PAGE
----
sryanbruen Registered User
#766

The 21 June-14 July 2018 absolute drought (minimum 15 consecutive days with 0.2mm of rain or less) at Dublin Airport was the joint 4th longest on record with 24 days.



The same station (plus Phoenix Park) had partial drought (minimum 29 consecutive days in which the mean daily rainfall for the period does not exceed 0.2mm) conditions for a total of 53 days from 28 May to 19 July 2018. I will look at the records for historical partial droughts to see how 2018 compares.

Met Éireann have released on an update of their preliminary report of the dry, warm weather for Summer 2018 here: https://www.met.ie/cms/assets/uploads/2018/08/DryWarmWx06072018_SS.pdf

Data comes from Met Éireann.

5 people have thanked this post
sryanbruen Registered User
#767

So the 2018 partial drought at Dublin Airport was the second longest in its records with 53 days, only beaten by the 1972 partial drought which lasted for 58 days.



Data comes from Met Éireann.

2 people have thanked this post
Pa ElGrande Registered User
#768

Came across this in passing while looking into the British Isles 1921 drought



FEBRUARY, 1922. MONTHLY WEATHER REVIEW.

THE DROUGHT OF 1921 IN THE BRITISH ISLES.
By C. E. P. BROOKS AND J. GLASSPOOLE.


The general rainfall in England and Wales was the least in 1921, so far as can be ascertained, since 1788. Individual long records indicated that over a considerable part of the southeast of England 1921 was the driest year for at least a century and a half.

The months of 1921 were not individually so remarkable as was shown by a comparison with the driest month known to have occurred in the British Isles generally. As shown by a map of standard deviation of annual rainfall 1881-1915, for the British Isles, the least fluctuations of annual rainfall occurred along the coast in the
northwest, increasing to a maximum in the southeast and center of the land masses. Constructing charts showing the distribution of, barometric pressure over the globe during and preceding droughts, beginning with 1864, it is found that the conditions which commonly prevail during dry spells are high pressure over the British Isles, the
greatest deviation from normal being usually over southeast England; low pressure over the Arctic regions, especially near Spitzbergen; and, generally, low pressure near the Tropics.

The first factor is related to the 11-year sun-spot cycle, occurring most frequently two years after the sun-spot minimum and three or four years after sun-spot maximum, so that it tends to recur every five or six years. Great droughts occur only when both of these factors are favorable. With pressure low over the Arctic, two or three months warning of as drought would be given by the development of high pressure over northern Russia.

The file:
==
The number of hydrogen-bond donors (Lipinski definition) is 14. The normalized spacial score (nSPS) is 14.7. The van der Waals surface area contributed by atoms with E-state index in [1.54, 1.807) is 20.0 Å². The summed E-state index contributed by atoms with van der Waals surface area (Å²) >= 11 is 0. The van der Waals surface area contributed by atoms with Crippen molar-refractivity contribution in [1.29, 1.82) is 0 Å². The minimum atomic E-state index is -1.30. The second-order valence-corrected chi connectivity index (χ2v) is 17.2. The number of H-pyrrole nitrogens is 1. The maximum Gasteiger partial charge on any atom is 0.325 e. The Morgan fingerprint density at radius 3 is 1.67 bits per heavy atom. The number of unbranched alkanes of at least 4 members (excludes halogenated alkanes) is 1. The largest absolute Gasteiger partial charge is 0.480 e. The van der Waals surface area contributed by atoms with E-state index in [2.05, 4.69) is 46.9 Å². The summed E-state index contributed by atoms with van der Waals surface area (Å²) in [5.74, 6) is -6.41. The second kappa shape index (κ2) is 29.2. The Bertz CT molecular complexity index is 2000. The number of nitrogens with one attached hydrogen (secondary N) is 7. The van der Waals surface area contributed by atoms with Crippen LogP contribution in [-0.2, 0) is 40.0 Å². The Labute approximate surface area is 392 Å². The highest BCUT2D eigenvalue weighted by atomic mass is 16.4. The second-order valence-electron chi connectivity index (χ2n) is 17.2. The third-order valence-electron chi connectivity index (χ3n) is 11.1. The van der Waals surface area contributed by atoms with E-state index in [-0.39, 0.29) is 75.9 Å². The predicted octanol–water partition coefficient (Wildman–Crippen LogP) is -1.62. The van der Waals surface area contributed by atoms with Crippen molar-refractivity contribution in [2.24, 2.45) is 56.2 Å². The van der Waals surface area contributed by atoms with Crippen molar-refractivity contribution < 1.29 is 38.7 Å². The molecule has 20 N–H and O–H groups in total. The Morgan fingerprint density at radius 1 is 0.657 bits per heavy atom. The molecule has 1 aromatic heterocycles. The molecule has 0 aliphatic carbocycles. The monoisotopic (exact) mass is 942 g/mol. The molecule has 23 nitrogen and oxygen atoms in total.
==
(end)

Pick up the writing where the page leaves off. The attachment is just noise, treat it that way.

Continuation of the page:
source




This story map shows the spatial extent and severity of three major historical drought periods in Ireland (1854-1860,1884-1896 and 1932-1933). Archived documentary evidence showing drought impacts are also presented.


source

4 people have thanked this post
sryanbruen Registered User
#769

Here's the daily rainfall totals for 2018 so far up to August 10th at Dublin Airport and the dry spell since May (including August so far) is extremely notable. In fact, Dublin Airport has just exceeded 25% of its whole average Summer rainfall.



Data comes from Met Éireann.

3 people have thanked this post
sryanbruen Registered User
#770

Here's a Cork Airport version of the chart above, up to 9 August.



Data comes from Met Éireann.

3 people have thanked this post
hinault Registered User
#771

Yes, rainfall amounts are still very small where I am, despite the long since passed heatwave.

The temperatures may well have paired back to normal levels but the rainfall amounts are nowhere near normal levels.

Regardless, I water harvest anyway but the amounts being harvested are minute compared to other years, at this time of year. Unfortunately.

JJayoo Registered User
#772

In Sligo we have had enough fecking rain

mg1982 Registered User
#773

Despite all the rain we had last week the land is still bone dry around where i live. Possibly still quite a moisture deficit in the soil. South sligo.

Cantona's Collars Registered User
#774

Heavy drizzly rain here in Wexford, it'll keep the dust down.

sryanbruen Registered User
#775

Here's how the rainfall fared during the same period in 1995 at both stations shown above. April 1995 was exceptionally dry unlike 2018. Both Winter 1994-95 and 2017-18 were wet though 1994-95 was wetter and at the time, the wettest on record for some.





Data comes from Met Éireann.

3 people have thanked this post
Elmer Blooker Registered User
#776

Less than 10mm at Dublin Airport this month and 6mm of that fell on the 1st so the soil is again as dry as dust like it was a few weeks ago, my grass is still green though but that can explained by the ever present cloud cover.

Mobhi1 Registered User
#777

8.6mm with me here in Glasnevin this month and most of that was on the first three days.

DOCARCH Moderator
#778

Just 6.0mm in Dublin 16 so far this month.

1 person has thanked this post
JJayoo Registered User
#779

DOCARCH said:
Just 6.0mm in Dublin 16 so far this month.


Damn didn't realise it was still so dry over east.

South Sligo had a light mist for a good part of the day ending up with 6mm of rain.

pauldry Registered User
#780

Weather is still drier than normal even though its wet.

I know that sounds silly but apart from one or two stations seeing a lot of rain theres none of the daily downpours that have characterised most Summers in the 2000s

Last week when I was off I expected a deluge after watching farming forecast the previous Sunday but it was predominantly dry even here in Northwest.

Wednesday was quite showery is all

Want to share your thoughts?

Login here to discuss!